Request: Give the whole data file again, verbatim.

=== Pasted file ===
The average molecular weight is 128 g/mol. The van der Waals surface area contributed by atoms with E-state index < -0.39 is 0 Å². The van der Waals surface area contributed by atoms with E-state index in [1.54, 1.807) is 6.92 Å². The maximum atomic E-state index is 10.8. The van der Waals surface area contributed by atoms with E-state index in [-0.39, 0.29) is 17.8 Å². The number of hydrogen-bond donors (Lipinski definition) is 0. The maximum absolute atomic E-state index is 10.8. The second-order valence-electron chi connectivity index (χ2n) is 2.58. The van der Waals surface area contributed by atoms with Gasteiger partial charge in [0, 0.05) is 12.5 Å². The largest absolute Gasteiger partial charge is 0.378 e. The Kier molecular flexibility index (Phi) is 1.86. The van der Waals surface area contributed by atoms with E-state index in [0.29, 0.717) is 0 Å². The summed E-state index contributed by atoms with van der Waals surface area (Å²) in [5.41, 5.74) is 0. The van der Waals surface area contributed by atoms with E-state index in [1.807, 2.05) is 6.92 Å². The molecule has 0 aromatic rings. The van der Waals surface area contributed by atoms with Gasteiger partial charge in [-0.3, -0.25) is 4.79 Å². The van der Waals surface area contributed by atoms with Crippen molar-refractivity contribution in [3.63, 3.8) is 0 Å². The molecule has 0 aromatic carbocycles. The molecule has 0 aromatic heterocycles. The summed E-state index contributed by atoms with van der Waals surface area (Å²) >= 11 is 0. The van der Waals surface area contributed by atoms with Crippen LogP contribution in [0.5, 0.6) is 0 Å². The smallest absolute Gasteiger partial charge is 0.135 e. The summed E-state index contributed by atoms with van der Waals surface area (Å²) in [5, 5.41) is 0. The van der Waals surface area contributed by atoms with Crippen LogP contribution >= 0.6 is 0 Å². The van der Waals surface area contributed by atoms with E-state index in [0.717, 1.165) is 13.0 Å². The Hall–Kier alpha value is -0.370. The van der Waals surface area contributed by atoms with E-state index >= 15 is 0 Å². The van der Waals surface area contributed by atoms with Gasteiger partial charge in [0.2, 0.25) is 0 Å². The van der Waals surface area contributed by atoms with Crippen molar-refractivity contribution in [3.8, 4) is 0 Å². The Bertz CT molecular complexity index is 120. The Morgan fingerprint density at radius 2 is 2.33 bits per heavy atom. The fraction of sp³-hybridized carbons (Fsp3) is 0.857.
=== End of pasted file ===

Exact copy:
The average molecular weight is 128 g/mol. The van der Waals surface area contributed by atoms with E-state index < -0.39 is 0 Å². The van der Waals surface area contributed by atoms with E-state index in [1.54, 1.807) is 6.92 Å². The maximum atomic E-state index is 10.8. The van der Waals surface area contributed by atoms with E-state index in [-0.39, 0.29) is 17.8 Å². The number of hydrogen-bond donors (Lipinski definition) is 0. The maximum absolute atomic E-state index is 10.8. The second-order valence-electron chi connectivity index (χ2n) is 2.58. The van der Waals surface area contributed by atoms with Gasteiger partial charge in [0, 0.05) is 12.5 Å². The largest absolute Gasteiger partial charge is 0.378 e. The Kier molecular flexibility index (Phi) is 1.86. The van der Waals surface area contributed by atoms with E-state index in [0.29, 0.717) is 0 Å². The summed E-state index contributed by atoms with van der Waals surface area (Å²) in [5.41, 5.74) is 0. The van der Waals surface area contributed by atoms with E-state index in [1.807, 2.05) is 6.92 Å². The molecule has 0 aromatic rings. The van der Waals surface area contributed by atoms with Gasteiger partial charge in [-0.3, -0.25) is 4.79 Å². The van der Waals surface area contributed by atoms with Crippen molar-refractivity contribution in [3.63, 3.8) is 0 Å². The molecule has 0 aromatic carbocycles. The molecule has 0 aromatic heterocycles. The summed E-state index contributed by atoms with van der Waals surface area (Å²) >= 11 is 0. The van der Waals surface area contributed by atoms with Crippen LogP contribution in [0.5, 0.6) is 0 Å². The smallest absolute Gasteiger partial charge is 0.135 e. The summed E-state index contributed by atoms with van der Waals surface area (Å²) in [5, 5.41) is 0. The van der Waals surface area contributed by atoms with Crippen LogP contribution >= 0.6 is 0 Å². The van der Waals surface area contributed by atoms with E-state index in [0.717, 1.165) is 13.0 Å². The Hall–Kier alpha value is -0.370. The van der Waals surface area contributed by atoms with E-state index >= 15 is 0 Å². The van der Waals surface area contributed by atoms with Gasteiger partial charge in [0.2, 0.25) is 0 Å². The van der Waals surface area contributed by atoms with Crippen molar-refractivity contribution in [3.8, 4) is 0 Å². The Bertz CT molecular complexity index is 120. The Morgan fingerprint density at radius 2 is 2.33 bits per heavy atom. The fraction of sp³-hybridized carbons (Fsp3) is 0.857.